The hidden costs of attending a wedding


I am secretly obsessed with reading bridezilla stories about greedy and demanding brides. In all fairness to the antiheroes, society places too much pressure on brides, and stress can get to all of us.

But while many of us appreciate how expensive it can be to organise a wedding, we often overlook the financial pressure it can place on wedding guests.

With the spring wedding season about to descend, it's time to get ready - not just with fridge magnets to hold the invitations, but to save for the joyous occasion. In my case, my stepdaughter's wedding.

how much cash to give as a wedding present

The cost of being a wedding guest

It costs a fortune to be a wedding guest. The outfit, transport and accommodation (even more if it's a destination wedding), time off work, babysitting, the bridal party and/or shower (sometimes multiple), the (dreaded) bucks' night, a rehearsal dinner, catching up with family and friends around the event, and often an engagement party.

In China, an invitation is often called a 'red bomb' - 'red' because anything to do with a wedding is always the auspicious colour of red and 'bomb' because it costs a bomb to stuff a red envelope full of cash.

Twenty years ago, at my first wedding, we asked for red envelopes instead of presents. I worried it would be viewed as transactional and uncouth, with several guests still gifting presents. I received a lot of vases, which we then transported in stages from Queensland back to Canberra.

Wishing wells and cash gifts

It's now socially acceptable to contribute through a wedding registry or provide another form of cash.

Registries are not new: major department stores continue to offer these services. But there is now an increasing variety of online wedding registries that cover everything from homewares to honeymoons or just plain old cash. It also makes it easier for the couple to choose something they want.

Now that I enjoy a stable financial position (and having received red envelopes in the past), I like being able to give generously (but not extravagantly) for important occasions. But with the high cost of living, not everyone is able to show such largesse.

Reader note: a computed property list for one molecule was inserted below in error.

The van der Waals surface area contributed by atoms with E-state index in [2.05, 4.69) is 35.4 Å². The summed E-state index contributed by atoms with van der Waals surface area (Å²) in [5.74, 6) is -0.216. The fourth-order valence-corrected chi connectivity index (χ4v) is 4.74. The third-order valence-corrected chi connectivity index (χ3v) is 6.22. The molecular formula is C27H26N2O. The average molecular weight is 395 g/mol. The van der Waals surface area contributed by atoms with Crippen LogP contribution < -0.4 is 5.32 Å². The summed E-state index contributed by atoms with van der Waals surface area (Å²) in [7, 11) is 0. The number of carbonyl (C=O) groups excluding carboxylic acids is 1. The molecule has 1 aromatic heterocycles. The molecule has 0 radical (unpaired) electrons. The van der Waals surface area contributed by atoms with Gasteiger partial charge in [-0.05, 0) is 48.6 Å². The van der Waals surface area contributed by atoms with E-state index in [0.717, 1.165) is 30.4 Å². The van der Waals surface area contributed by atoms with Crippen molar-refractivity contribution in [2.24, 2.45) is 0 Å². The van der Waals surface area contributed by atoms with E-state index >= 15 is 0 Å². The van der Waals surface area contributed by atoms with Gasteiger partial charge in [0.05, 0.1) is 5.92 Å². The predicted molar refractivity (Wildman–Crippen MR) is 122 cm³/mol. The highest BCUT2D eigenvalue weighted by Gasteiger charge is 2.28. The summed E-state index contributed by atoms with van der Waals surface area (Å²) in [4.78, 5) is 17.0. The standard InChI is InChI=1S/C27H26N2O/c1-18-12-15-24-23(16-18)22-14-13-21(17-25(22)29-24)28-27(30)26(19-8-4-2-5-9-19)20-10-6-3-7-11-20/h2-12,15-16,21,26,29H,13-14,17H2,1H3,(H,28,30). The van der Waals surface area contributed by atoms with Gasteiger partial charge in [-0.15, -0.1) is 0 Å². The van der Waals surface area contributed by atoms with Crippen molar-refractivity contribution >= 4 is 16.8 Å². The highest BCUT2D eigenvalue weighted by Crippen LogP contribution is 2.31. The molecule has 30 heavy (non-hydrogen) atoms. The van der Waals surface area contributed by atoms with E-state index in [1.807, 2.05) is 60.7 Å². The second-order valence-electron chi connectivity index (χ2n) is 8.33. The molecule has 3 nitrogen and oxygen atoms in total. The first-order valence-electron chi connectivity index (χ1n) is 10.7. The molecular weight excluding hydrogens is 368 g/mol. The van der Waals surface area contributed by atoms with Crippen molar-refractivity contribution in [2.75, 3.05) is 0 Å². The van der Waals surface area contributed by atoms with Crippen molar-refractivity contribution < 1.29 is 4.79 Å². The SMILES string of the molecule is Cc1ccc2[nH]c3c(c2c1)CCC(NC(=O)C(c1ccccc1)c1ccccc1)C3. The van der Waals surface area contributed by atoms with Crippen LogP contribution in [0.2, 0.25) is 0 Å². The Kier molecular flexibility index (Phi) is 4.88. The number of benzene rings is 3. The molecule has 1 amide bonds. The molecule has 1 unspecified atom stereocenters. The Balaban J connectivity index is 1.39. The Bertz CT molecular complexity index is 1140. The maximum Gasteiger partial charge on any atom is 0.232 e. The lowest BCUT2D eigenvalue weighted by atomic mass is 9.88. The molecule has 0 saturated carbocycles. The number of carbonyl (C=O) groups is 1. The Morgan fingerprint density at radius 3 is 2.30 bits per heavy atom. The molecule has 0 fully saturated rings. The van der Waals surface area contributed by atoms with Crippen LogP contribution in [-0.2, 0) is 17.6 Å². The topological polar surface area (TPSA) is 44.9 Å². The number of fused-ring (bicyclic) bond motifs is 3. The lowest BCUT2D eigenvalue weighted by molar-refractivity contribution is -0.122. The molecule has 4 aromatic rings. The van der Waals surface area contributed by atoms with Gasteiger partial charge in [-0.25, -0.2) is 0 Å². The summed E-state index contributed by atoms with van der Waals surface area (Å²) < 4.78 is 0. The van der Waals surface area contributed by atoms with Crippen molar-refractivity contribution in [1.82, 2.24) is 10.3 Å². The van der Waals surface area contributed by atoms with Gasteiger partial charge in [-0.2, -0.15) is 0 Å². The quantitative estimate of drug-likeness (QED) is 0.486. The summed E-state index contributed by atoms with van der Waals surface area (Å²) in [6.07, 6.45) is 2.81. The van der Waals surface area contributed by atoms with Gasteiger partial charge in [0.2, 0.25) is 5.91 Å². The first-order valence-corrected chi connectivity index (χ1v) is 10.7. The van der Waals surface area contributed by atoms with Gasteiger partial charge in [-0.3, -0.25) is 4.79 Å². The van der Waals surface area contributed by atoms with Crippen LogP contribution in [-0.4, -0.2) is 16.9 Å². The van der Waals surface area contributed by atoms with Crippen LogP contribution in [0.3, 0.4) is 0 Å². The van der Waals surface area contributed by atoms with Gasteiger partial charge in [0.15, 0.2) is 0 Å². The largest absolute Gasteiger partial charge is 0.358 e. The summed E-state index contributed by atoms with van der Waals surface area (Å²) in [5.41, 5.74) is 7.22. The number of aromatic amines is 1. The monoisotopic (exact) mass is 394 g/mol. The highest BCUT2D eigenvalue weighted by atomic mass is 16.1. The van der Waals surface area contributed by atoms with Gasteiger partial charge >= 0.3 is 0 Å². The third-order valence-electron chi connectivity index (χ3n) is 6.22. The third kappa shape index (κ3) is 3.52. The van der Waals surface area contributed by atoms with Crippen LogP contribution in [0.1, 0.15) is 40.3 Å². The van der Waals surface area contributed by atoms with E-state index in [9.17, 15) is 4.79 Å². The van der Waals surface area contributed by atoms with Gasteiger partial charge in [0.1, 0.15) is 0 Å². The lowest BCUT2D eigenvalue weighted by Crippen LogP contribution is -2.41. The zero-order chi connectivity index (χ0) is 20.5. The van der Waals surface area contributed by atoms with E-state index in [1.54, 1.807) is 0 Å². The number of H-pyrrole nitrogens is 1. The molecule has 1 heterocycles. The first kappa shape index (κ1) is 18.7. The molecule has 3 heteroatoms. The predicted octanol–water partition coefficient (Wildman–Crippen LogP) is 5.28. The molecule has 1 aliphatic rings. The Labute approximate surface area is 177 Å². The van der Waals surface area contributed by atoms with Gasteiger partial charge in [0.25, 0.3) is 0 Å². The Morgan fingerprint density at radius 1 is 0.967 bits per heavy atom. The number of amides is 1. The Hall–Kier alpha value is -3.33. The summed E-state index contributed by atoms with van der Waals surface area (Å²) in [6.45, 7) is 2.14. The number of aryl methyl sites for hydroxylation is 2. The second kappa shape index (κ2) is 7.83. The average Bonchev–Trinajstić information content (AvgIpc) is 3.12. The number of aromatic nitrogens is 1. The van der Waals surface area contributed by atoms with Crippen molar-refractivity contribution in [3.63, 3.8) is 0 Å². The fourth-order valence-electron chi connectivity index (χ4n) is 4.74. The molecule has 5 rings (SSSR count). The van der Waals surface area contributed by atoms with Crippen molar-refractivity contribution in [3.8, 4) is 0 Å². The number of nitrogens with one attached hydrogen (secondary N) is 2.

That doesn't mean you should exclude yourself from festivities. Unless the bride truly is a bridezilla, there may be other ways to contribute.

For our second-time-lucky wedding, we asked guests to bring a plate of food or help set up the hall, draw caricatures on blackboards, make paella and wontons, perform town crier duties, sing karaoke and chauffeur us in a vintage 1950s car.

These gifts were meaningful to us and helped our guests connect. No special talents Perhaps offer to do errands pre-wedding or be the go-to person for problems on the day.

Wear something you own

I also want to bust a myth: you do not have to buy a new outfit for a wedding. Certainly, do so if it makes you feel happy or buy vintage (aka secondhand). But do not feel pressured to do so.

All eyes will be on the happy couple, and while you might end up in group or family photos, you will not be the centre of attention.

It's also okay to say no to expensive wedding-related activities, such as trips away, if they don't fit your budget.

You can also say no to destination weddings: they chose to elope, not you. But if you know a wedding (or two or three) is coming up, make sure to budget for it, enjoy the event and boogie the night away.

How much cash should you splash? 

Couples now rarely have weddings paid for by their parents; increasingly, they are paying the cost of the event at the same time as saving for - or paying off - a mortgage.

They have usually put a lot of thought, effort and money into staging a special event.

If you are asked to contribute cash, as a rule of thumb, you should contribute at least what you would pay for a three-course meal. I suggest a minimum of $100 and usually around $150 to $200 per person - more if you are close to the couple or wish to be generous.

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Serina Bird is a proud frugalista who has amassed more than a million dollars through frugal living. She is the author of several books including The Joyful Frugalista and The Joyful Startup Guide. Serina blogs at The Joyful Frugalista, and her podcast is available on Spotify and Apple Podcasts. She is also the founder of The Joyful Business Club. Her new book, How To Pay Your Mortgage Off in 10 Years is out now!